For Delaware field hockey, 2017 is business as usual

In the past, Delaware used to be underdogs.

Not anymore.

After stunning North Carolina last November to win the program’s first national championship, the Blue Hens entered 2017 with a target on their backs, a feeling that they’re still getting used to.

“It is definitely very different to last year,” said junior forward Greta Nauck. “Last season we were the biggest underdogs, teams didn’t really respect us, didn’t really consider us as one of top programs. So this year, you can really see how teams prepare, they want to beat the defending national champions.”

Currently ranked No. 6 in the country, Delaware (5-1) is traveling to Manheim, Pa., this weekend for a neutral site showdown with No. 2 Penn State (5-0), although you probably won’t convince coach Rolf van de Kerkhof that this game is bigger than any other on the Blue Hens’ schedule.

“Every game you play is big, especially if you are one of those top programs because everybody’s gunning for you,” said van de Kerkhof. “We don’t worry about who we play, we respect our opponent, but the opponent at the end of the day is irrelevant.”

Van de Kerkhof, the reigning NFHCA Division I Coach of the Year, arrived in Newark, Del., in December 2010 to revitalize the Blue Hens after spending 12 years at Michigan State, including the last five as head coach.

During his first two seasons, the program experienced growing pains, posting back-to-back losing seasons while failing to qualify for the NCAA tournament. But in year three, things began to change.

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The team posted what was at the time a program record of 17-5, claiming the Colonial Athletic Association title en route to the program’s fifth NCAA tournament berth.

Since that time, Delaware has claimed the last four CAA tournament titles and earned a bid into the NCAA Tournament each season, culminating in 2016’s magical run where the Blue Hens won its last 19 games, while knocking off the likes of Duke, Princeton and North Carolina to win the title.

But all of that is in the past, and van de Kerkhof has implemented a mentality to keep the focus solely on what lies ahead.

“We have a Cinderella rule,” said van de Kerkhof. “We just have to say at midnight it’s time for us to let go of that day and focus on the next day… They’ve [the players] done a phenomenal job of staying in the moment. It’s about taking the little steps forward.”

One player who took a giant leap forward and burst on the national scene last season was Nauck.

The Krefeld, Germany native shattered program records in 2016, tallying 33 goals, including the game winner against the Tar Heels, and 76 points, both of which also led the nation. As a result, she became the first player for Delaware to earn the CWSA Honda Sport Award for field hockey, the nation’s top honor.

For her career, she currently sits fifth all-time in points (119) and tied for third in goals (51), although those records are sure to be coming down in the near future.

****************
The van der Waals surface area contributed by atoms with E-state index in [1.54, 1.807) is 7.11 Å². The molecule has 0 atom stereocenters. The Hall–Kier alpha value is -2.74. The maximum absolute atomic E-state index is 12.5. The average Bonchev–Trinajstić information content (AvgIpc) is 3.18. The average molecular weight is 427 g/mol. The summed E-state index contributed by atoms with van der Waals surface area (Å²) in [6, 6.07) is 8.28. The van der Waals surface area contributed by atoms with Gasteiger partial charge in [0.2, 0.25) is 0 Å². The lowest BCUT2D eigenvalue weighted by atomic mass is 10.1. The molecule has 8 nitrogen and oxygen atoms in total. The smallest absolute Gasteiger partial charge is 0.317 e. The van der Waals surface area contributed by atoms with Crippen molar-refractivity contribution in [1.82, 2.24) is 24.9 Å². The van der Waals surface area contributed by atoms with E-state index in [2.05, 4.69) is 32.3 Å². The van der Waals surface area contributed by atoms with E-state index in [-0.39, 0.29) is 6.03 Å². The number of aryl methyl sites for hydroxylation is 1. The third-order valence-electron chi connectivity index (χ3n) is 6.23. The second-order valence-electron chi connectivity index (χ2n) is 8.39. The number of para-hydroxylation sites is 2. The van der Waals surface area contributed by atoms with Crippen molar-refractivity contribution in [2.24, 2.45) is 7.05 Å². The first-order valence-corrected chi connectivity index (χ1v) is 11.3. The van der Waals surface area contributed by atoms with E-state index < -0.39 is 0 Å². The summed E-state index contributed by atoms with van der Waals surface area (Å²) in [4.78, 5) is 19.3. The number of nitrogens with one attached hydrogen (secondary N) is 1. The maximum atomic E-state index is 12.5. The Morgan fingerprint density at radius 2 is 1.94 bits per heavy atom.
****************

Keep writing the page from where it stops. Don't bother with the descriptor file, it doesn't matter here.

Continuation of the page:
“She’s one of the best players in the country,” said van de Kerkhof. “She’s very humble and even though she is a traditional leader and will probably break the school record before the end of her junior year, it’s not about individual prizes. She really wants this team to do well and she will do what she can to make that work.”

“But at the same time, when the going gets tough, you can give the ball to Greta because she’ll find a way.”

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Nauck, however, prefers the media to discuss her accolades while she goes out and looks for ways to help her team beyond the box score.

“I don’t really focus on individual awards, I just want to be the best player I can be for the team,” said Nauck. “So I focus on being a leader on the team, helping the younger players who are inexperienced and benefit the team that way.”

Lotte de Koning and Femke Strien, who both hail from the Netherlands like their coach, are two freshmen that have benefitted from Nauck’s presence since arriving on campus.

De Koning took home CAA rookie of the week honors Tuesday after tallying three goals and an assist in two games this past weekend. She currently sits third on the team in points with 13. Strien took home the same honor the previous week.

The opportunity to watch and prod one of the best players in the country with questions is a unique asset to have while adjusting to the pace of the college game.

“I think everyone learns a lot from her (Nauck),” said de Koning. “She’s an incredible player, has incredible technical skills. You can really learn a lot just from watching her play.”

But regardless of who’s on the field, the Blue Hens focus on the playing style of “De-ho,” a term van de Kerkhof coined for Delaware hockey. The philosophy relies on the combination of the three facets of the game: an attacking offense/defense and the irrelevance of the opponent.

If Delaware can get all 11 players on the field to execute the game plan for a full 70 minutes, at the end of the day, they believe can mirror 2016’s success.

“We are so confident that we can make it to the final four and receive our awards the same that we did last year,” Nauck said.

Gaining national respect might have taken some time for Delaware, but the Blue Hens currently have it, and they are determined not to let it slip away.

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